Drying boots in a dryer is like cooking a meal at the highest temperature your oven will reach; you’ll get a quicker result, but the food will be burnt to a crisp. Drying your steel-toe boots takes time, and rushing it so that you can wear them the next day could prove fatal to your boots.

Steel Toe Boots Can Ruin Your Dryer 

Last but certainly not least is the damage you can do to your dryer. Steel-toe boots can weigh (on average) 3.5-4.5 pounds, and an average dryer will spin for 30-45 minutes, sometimes at 3200 revolutions per minute. 

Putting your heavy, metal-tipped work boots into your fancy dryer can have your boots literally battering your dryer for the entire spin cycle. 

If you’re lucky, it will sound like someone banging a drum for 45 minutes, but there’s a real chance your steel-toe boots could knock the drum out of alignment or break it altogether.

6 Best Ways to Dry Your Steel Toe Boots 

I think we’ve firmly established that steel-toe boots and your dryer don’t mix, so I’ve put together six much better ways to dry your steel-toe boots. I’ve used all of these methods before, and all will successfully and, more importantly, safely dry your steel-toe boots.

The best way to dry your boots is to give them time; good things come to those who wait, and all six of my chosen methods will allow your boots to dry without any issues. Cracked leather and curled-up toe caps will be a thing of the past.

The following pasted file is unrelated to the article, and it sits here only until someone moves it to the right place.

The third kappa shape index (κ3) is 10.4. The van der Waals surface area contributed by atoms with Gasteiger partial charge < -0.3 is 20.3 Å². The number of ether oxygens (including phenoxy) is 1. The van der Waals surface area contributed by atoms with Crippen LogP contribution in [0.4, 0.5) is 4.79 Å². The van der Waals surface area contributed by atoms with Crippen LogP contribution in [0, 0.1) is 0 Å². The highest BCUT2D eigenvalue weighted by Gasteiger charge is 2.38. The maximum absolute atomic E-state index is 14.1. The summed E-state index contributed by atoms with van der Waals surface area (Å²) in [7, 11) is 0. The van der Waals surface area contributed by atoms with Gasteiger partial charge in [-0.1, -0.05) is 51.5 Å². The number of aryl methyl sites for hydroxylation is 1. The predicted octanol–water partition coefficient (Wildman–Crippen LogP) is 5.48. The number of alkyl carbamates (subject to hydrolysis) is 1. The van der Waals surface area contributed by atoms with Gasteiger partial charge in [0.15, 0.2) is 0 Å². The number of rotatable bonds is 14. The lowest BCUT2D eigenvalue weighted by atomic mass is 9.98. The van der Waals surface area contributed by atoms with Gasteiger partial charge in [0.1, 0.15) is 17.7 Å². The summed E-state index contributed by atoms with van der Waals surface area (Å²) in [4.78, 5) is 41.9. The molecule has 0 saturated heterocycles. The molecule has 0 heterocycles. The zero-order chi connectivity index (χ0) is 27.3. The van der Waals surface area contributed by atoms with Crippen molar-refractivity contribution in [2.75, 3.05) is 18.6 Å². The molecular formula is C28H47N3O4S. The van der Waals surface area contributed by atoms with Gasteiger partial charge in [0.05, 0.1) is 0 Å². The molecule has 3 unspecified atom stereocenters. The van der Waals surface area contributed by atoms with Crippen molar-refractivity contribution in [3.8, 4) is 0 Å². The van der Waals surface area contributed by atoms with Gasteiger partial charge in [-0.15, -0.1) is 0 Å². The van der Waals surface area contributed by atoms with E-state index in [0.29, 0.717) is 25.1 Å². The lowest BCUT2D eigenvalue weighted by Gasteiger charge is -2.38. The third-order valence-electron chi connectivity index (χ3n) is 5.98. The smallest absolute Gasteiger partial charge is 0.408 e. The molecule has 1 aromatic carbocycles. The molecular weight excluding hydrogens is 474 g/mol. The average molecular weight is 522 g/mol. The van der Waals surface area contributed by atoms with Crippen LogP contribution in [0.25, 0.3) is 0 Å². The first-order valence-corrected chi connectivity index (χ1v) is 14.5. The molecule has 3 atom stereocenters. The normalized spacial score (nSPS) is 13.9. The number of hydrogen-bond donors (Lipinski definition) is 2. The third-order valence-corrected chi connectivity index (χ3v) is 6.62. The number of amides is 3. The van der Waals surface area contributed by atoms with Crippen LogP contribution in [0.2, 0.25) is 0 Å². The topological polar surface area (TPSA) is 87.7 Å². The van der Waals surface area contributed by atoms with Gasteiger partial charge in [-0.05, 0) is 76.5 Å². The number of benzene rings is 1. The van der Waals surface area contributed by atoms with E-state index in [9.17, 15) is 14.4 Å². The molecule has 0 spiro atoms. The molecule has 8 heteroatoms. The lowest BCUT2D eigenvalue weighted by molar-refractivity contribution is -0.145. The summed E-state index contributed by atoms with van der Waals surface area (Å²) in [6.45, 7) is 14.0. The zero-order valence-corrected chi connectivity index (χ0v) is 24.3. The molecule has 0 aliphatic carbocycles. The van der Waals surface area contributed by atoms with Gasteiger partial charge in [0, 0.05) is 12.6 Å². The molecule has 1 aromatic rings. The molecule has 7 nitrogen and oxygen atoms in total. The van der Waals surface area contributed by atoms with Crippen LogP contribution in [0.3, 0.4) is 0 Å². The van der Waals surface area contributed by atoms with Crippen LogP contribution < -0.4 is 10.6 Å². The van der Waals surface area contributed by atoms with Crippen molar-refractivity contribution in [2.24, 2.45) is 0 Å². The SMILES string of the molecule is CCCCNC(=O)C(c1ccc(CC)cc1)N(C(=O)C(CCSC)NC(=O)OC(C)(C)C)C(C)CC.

1. Buy a Boot Dryer

If you’re wearing your steel-toe boots regularly and often find yourself working in wet conditions, then a boot dryer should be high on your Christmas list. 

A boot dryer is a hassle-free and efficient way to dry your steeltoe boots overnight so that you’re good to go every day, regardless of the weather.

 Unless you’ve got multiple pairs of work boots, a 2-shoe dryer should be more than ample for your needs.

I use the Peet Original, a 2-shoe boots dryer and warmer that has your boots toasty and dry for every day on the job. It’s small enough to be discreet and silent, so you can put it pretty much anywhere and just leave it to go about its business.

Regardless of which dryer you buy, the plus to a boot dryer is that it will gently dry your boots while making sure they remain in the right shape. The PEET Original can dry your leather, rubber, vinyl, and neoprene boots with no fuss. 

PEET Original Electric Shoe and Boot Dryer

The Original PEET Dryer is ideal for drying shoes, boots and athletic and hunting footwear, as well as your outdoor gear.

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2. Using Newspaper to Dry Boots 

A tried and tested method that’s been around since the invention of the printing press is to use old newspapers to soak up the excess moisture in your boots. 

It’s as simple as balling up old newspapers and stuffing them into your wet boots, using individual sheets of paper, and repeating the process until your boot is packed to the brim. You can also complete the process by wrapping the boots in sheets of newspaper too.